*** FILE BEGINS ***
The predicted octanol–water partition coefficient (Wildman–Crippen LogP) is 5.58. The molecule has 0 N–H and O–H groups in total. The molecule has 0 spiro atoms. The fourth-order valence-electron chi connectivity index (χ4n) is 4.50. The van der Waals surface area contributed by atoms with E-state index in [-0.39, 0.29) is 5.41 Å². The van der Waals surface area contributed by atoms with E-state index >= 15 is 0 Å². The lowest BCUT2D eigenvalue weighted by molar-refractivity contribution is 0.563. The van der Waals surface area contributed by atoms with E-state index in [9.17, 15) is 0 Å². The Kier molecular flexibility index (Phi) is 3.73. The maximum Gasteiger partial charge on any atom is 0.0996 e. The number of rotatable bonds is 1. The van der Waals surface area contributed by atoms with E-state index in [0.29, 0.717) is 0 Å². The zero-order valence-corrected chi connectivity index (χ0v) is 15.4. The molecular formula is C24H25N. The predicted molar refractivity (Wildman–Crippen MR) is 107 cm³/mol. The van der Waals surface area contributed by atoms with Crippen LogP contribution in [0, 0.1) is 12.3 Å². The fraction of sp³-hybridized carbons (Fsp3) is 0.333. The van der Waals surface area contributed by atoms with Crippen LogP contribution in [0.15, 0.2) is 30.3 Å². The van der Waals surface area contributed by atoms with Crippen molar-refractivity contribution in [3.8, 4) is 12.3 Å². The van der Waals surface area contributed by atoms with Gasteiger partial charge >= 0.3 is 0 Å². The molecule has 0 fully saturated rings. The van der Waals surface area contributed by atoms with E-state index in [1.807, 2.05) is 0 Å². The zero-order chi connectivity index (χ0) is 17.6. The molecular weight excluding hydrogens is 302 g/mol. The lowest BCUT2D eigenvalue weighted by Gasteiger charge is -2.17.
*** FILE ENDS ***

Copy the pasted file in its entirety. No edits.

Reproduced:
The predicted octanol–water partition coefficient (Wildman–Crippen LogP) is 5.58. The molecule has 0 N–H and O–H groups in total. The molecule has 0 spiro atoms. The fourth-order valence-electron chi connectivity index (χ4n) is 4.50. The van der Waals surface area contributed by atoms with E-state index in [-0.39, 0.29) is 5.41 Å². The van der Waals surface area contributed by atoms with E-state index >= 15 is 0 Å². The lowest BCUT2D eigenvalue weighted by molar-refractivity contribution is 0.563. The van der Waals surface area contributed by atoms with E-state index in [9.17, 15) is 0 Å². The Kier molecular flexibility index (Phi) is 3.73. The maximum Gasteiger partial charge on any atom is 0.0996 e. The number of rotatable bonds is 1. The van der Waals surface area contributed by atoms with E-state index in [0.29, 0.717) is 0 Å². The zero-order valence-corrected chi connectivity index (χ0v) is 15.4. The molecular formula is C24H25N. The predicted molar refractivity (Wildman–Crippen MR) is 107 cm³/mol. The van der Waals surface area contributed by atoms with Crippen LogP contribution in [0, 0.1) is 12.3 Å². The fraction of sp³-hybridized carbons (Fsp3) is 0.333. The van der Waals surface area contributed by atoms with Crippen LogP contribution in [0.15, 0.2) is 30.3 Å². The van der Waals surface area contributed by atoms with Crippen molar-refractivity contribution in [3.8, 4) is 12.3 Å². The van der Waals surface area contributed by atoms with Gasteiger partial charge >= 0.3 is 0 Å². The molecule has 0 fully saturated rings. The van der Waals surface area contributed by atoms with E-state index in [1.807, 2.05) is 0 Å². The zero-order chi connectivity index (χ0) is 17.6. The molecular weight excluding hydrogens is 302 g/mol. The lowest BCUT2D eigenvalue weighted by Gasteiger charge is -2.17.